Purnell School is a boarding school for high school girls in Pottersville.
Bedminster homes are ideally located near many central New Jersey business campuses and are close to a network of roadways including Interstates 287 and 78, and Routes 202 and 206. New York City-bound commuters can take a NJ Transit train located about five minutes away at the Far Hills station, while Lakeland Bus provides service to the Port Authority in midtown Manhattan.
Jacobus Vanderveer House: Also known as The Vanderveer/Knox House, the property was purchased by Bedminster Township in 1989 and is supported by the Friends of the Jacobus Vanderveer House and the Bedminster Historical Commission. Surrounded by 218 acres, the circa 1760 dwelling is the last remaining site in Somerset County associated with the locally prominent Vanderveer family. It is the only intact structure in the township that can effectively interpret Vanderveer family life and local Revolutionary War activities, and is considered to be the first installation in America that trained officers in engineering and artillery.
American Revolutionary War General Henry Knox and his family lived in the house during the winter of 1778-1779 while the general commanded the Continental Artillery that was encamped nearby in Pluckemin. Vanderveer House exemplifies vernacular Dutch-American architecture, which was later modified and enlarged during the Federal period.
The main block of the house is a representative 18th century Dutch dwelling with mud walls, exposed wooden beams, and fireplaces surrounded by Delft tile from Holland.
By 2012, plans call for historically accurate landscaping, a reconstructed multi-purpose barn, outbuildings, and visitor amenities.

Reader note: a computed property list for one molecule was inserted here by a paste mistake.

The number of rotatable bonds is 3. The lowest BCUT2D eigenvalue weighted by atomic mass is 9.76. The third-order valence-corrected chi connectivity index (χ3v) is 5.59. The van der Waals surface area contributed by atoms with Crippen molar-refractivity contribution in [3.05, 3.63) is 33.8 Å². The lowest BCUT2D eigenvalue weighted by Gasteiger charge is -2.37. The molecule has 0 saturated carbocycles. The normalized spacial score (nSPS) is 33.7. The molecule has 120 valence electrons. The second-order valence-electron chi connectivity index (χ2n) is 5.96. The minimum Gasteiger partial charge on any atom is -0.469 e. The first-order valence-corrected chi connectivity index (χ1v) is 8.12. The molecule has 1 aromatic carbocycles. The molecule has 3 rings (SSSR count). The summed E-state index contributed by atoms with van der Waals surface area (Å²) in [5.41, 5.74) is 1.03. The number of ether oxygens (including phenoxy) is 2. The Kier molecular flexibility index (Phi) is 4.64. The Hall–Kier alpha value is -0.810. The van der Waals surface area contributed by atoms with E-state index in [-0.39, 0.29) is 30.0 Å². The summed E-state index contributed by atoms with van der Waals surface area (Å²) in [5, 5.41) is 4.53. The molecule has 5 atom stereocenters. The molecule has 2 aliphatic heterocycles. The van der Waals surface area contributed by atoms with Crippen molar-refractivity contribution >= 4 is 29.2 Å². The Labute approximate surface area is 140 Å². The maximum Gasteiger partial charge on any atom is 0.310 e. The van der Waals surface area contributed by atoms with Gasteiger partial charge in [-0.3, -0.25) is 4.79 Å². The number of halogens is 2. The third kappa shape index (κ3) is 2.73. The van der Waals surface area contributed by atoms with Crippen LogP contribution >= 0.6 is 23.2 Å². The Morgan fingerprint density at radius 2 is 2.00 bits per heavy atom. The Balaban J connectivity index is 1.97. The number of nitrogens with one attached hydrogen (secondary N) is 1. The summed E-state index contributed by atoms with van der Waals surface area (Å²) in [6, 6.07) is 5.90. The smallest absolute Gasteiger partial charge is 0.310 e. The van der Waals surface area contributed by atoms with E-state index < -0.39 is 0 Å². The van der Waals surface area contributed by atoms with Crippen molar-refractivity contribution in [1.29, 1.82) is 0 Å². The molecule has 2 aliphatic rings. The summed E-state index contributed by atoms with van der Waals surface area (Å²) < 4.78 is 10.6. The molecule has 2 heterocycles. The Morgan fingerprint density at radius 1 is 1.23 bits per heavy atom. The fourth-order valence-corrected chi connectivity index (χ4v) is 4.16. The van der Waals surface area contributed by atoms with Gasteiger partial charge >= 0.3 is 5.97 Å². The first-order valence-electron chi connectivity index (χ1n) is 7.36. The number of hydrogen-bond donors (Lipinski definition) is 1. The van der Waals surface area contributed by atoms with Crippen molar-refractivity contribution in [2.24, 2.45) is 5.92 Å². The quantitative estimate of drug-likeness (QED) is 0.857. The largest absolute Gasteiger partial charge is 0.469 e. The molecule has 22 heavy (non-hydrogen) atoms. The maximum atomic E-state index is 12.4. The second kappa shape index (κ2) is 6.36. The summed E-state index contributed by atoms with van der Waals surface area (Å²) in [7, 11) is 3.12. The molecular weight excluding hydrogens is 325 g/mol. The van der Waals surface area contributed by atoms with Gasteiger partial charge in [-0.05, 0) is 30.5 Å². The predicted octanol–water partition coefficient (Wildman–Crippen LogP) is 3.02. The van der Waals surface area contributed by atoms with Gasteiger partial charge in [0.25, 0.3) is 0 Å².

Local Villages: There are three historic villages located within Bedminster Township, each listed on the National Register of Historic Places. In Pluckemin, Colonial-era buildings are a reminder that General George Washington and his troops marched through the area. Quaint Lamington in the center of the township is filled with country farms, homes, and barns. Farms lining Lamington Road are so picturesque that one was chosen for scenes in the 2004 remake of The Stepford Wives movie. The Lamington Country Store near Black River Road is a local landmark often used in television commercials. Situated in the northwest corner of Bedminster, the old-fashioned village of Pottersville also has its own country store as well as historic churches and an Antique Show held each July since 1953.
McDonald's/Kline's Mills, Kline's Mill Road: This so-called "up-and-down" sawmill dates back to 1744 and is listed on the National and State Registers of Historic Places. The privately-owned mill is located on the North Branch of the Raritan River where Kline's Mill Road intersected with River Road before a storm took the bridge out in April,1995. An 1850 map shows the Widow Kline's gristmill, sawmill, and store. Architectural points of interest include a fieldstone foundation, one-story board and batten exterior, and 15-pane single sash windows.The Major Roads: Interstates 78 and 287, Routes 202 and 206
Mass Transportation: New Jersey Transit's Gladstone Line offers service to Penn Station in midtown Manhattan from the nearby Far Hills station.